9 Natural Wonders
of Door County

9 Natural Wonders of Door County

Door County is home to breathtaking natural beauty at every turn, but you’d be hard-pressed to find natural features to surpass these 9 natural wonders of Door County.

Niagara Escarpment

The escarpment is most stunningly experienced from atop four famous viewpoints - Sven’s Bluff and Eagle Bluff in Peninsula State Park, Ellison Bluff lookout just outside Ellison Bay, and Door Bluff Headlands between Ellison Bay and Gills Rock.

But for a true appreciation of the landscape the escarpment creates one must get out on the water for a topside view of the towering rock bluffs that guard the landscape, rising hundreds of feet from the shore below.

In 2018 Ellison Bay becomes home to the Niagara Escarpment Interpretive Center. The center will be home to exhibits and visitor information and serve as a base for programming, hikes and lectures.

Schoolhouse Beach

 

It’s not the easiest beach to get to, but it’s one of the most spectacular on the Great Lakes. Located on the north side of Washington Island, this horseshoe shaped beach features Carribean blue waters and a shoreline covered in smooth stones.

Old Baldy

Located in Whitefish Dunes State Park, Old Baldy is the highest sand dune in the state, rising 93 feet from the lake below.

Whitefish Dunes State Natural Area preserves the largest and most significant Great Lakes dunescape in Wisconsin. The complex of active and stabilized dunes protected by Whitefish Bay along the Lake Michigan coast contains a rich flora particularly adapted to this dynamic habitat. All stages of succession, from open beach through northern mesic and wet-mesic forest, are found in the grounds surrounding the dune.

The wind and water constantly change and reform the dunes. The winds off Lake Michigan forces the sand to drop and form a pile.

Cave Point

Just up the road from Old Baldy is Cave Point, one of the most popular spots in the county. This stunning shoreline of rocky caves is a must-see for visitors, whether it’s crowded with kids and kayakers in July, or shrouded in glistening ice in January.

Door County sits on a geological feature called Karst topography, vertical tension fractures that crisscross the surface of the dolomite bedrock. These fractures have acted as a conduit for water for millions of years. This water wears at rock, creating cracks and caves beneath the soil.

Cave Point is one of the best examples of the resulting landscape. Waves crash into the rocks as they have for thousands of years, creating a thundering boom and carving caves into the rock of the escarpment below.

The Ridges

The Town of Baileys Harbor is hugged in natural splendor – Lake Michigan to the east, Kangaroo Lake Preserve to the West, and the captivating swales of The Ridges Sanctuary to the north.

The sanctuary preserves a series of 30 ridges and swales formed by the continual rise and fall of Lake Michigan over the last 1,400 years. The ridges and swales create incredible biological diversity. The preserve is home to 475 different plant species, making it the most biologically diverse ecosystem in Wisconsin.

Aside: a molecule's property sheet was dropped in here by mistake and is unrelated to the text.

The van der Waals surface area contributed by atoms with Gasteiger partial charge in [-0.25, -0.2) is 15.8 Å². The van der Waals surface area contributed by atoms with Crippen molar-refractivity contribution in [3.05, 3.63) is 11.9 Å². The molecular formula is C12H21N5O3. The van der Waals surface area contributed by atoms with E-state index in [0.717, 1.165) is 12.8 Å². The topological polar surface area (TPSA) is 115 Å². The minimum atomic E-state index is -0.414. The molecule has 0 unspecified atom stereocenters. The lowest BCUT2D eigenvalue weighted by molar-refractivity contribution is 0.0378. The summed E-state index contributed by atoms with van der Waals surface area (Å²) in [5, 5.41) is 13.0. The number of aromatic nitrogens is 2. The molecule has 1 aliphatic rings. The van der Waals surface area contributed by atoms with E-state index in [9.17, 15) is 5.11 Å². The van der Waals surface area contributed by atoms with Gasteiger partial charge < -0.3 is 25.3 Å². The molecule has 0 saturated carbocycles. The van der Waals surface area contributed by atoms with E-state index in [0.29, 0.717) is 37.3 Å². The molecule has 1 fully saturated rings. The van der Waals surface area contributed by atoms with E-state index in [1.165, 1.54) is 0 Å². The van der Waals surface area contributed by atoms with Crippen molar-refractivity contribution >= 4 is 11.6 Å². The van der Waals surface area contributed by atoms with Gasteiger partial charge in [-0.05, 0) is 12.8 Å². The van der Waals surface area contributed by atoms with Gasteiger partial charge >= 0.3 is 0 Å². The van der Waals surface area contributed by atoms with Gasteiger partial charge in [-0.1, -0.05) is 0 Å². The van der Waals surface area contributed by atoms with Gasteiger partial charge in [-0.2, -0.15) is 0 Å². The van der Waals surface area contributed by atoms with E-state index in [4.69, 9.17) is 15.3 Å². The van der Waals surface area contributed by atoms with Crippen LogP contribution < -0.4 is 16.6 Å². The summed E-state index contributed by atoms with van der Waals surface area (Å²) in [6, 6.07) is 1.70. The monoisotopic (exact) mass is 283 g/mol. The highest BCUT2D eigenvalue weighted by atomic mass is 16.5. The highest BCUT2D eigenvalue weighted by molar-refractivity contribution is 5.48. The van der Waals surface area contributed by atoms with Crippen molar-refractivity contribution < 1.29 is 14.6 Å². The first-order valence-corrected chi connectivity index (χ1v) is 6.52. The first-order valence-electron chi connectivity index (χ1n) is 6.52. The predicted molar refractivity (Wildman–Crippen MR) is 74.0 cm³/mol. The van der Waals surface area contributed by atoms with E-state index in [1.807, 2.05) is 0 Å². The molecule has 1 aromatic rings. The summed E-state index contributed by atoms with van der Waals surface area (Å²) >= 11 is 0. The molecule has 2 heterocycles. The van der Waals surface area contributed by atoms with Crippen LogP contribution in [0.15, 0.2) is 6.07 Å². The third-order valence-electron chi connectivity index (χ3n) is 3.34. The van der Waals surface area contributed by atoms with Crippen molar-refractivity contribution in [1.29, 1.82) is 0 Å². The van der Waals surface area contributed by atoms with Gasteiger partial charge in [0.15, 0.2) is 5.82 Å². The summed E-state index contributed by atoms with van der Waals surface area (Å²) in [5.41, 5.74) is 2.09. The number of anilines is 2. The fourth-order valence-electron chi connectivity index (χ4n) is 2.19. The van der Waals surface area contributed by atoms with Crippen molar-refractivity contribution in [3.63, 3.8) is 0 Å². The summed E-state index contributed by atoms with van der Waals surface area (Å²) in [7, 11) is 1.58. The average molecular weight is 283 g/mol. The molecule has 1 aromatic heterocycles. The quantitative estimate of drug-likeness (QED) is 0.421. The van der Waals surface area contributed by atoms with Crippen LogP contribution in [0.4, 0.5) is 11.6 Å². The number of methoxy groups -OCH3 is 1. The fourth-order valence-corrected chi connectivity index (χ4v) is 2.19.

In 2015 the Cook-Albert Fuller Nature Center opened, giving the 80-year-old preserve a new home and face, and a gateway to the landscape it’s famous for.

Death’s Door

Death’s Door, the strait linking Lake Michigan and Green Bay, between the tip of the peninsula and Washington Island, was once one of the most notorious, treacherous stretches of water on the Great Lakes. Among the ships lost in the waters here are the A.P. Nichols, Forest, J.E. Gilmore, and the Fleetwing.

Death’s Door’s reputation for rough waters, unpredictable weather and hidden shoals have made it something of a legend with shipwrecks and accounts of lost lives to back it up. You can experience the passage in much greater safety than the original explorers by taking the Washington Island Ferry.

 

Mink River Estuary

This pristine habitat is so remarkable that Fodor’s travel guide in 2009 called it one of the 500 places you have to see before it disappears.

Waters from the Mink River and Lake Michigan combine to form this freshwater estuary. Enjoy a habitat almost identical to that witnessed by the Potawotami Indians, who lived here more than 100 years ago.

A leisurely canoe trip from Rowley's Bay to the spring-fed headwaters of the Mink River provides a great opportunity for bird watching. The estuary provides habitat for spawning fish, migratory birds, and other animals that thrive in its 2,165 acres.

Newport State Park’s Dark Sky

The night sky is stunning when viewed anywhere in Door County, but nowhere do the stars shine as bright as they do at Newport State Park. Recognized as one of 49 International Dark Sky Parks in 2017, Newport on a clear night offers spectacular panoramas of the Milky Way.

Newport is especially good viewing territory because it is situated in the sparsely populated northeast edge of the peninsula, where little light pollution poisons the view over Lake Michigan to the east.

 

Ice Age Trail

If you take Duluth Ave. down to the very edge of Sturgeon Bay, the county seat, you’ll find yourself at the terminus of the Ice Age Trail. It’s not just any trail. It’s the terminus of the 1000-mile footpath that weaves through some of Wisconsin’s most beautiful natural areas.

One of just 11 National Scenic Trails, the Ice Age Trail follows the path where more than 12,000 years ago an immense flow of glacial ice sculpted a landscape of remarkable beauty across Wisconsin. As the glacier retreated, it left behind a variety of unique landscape features.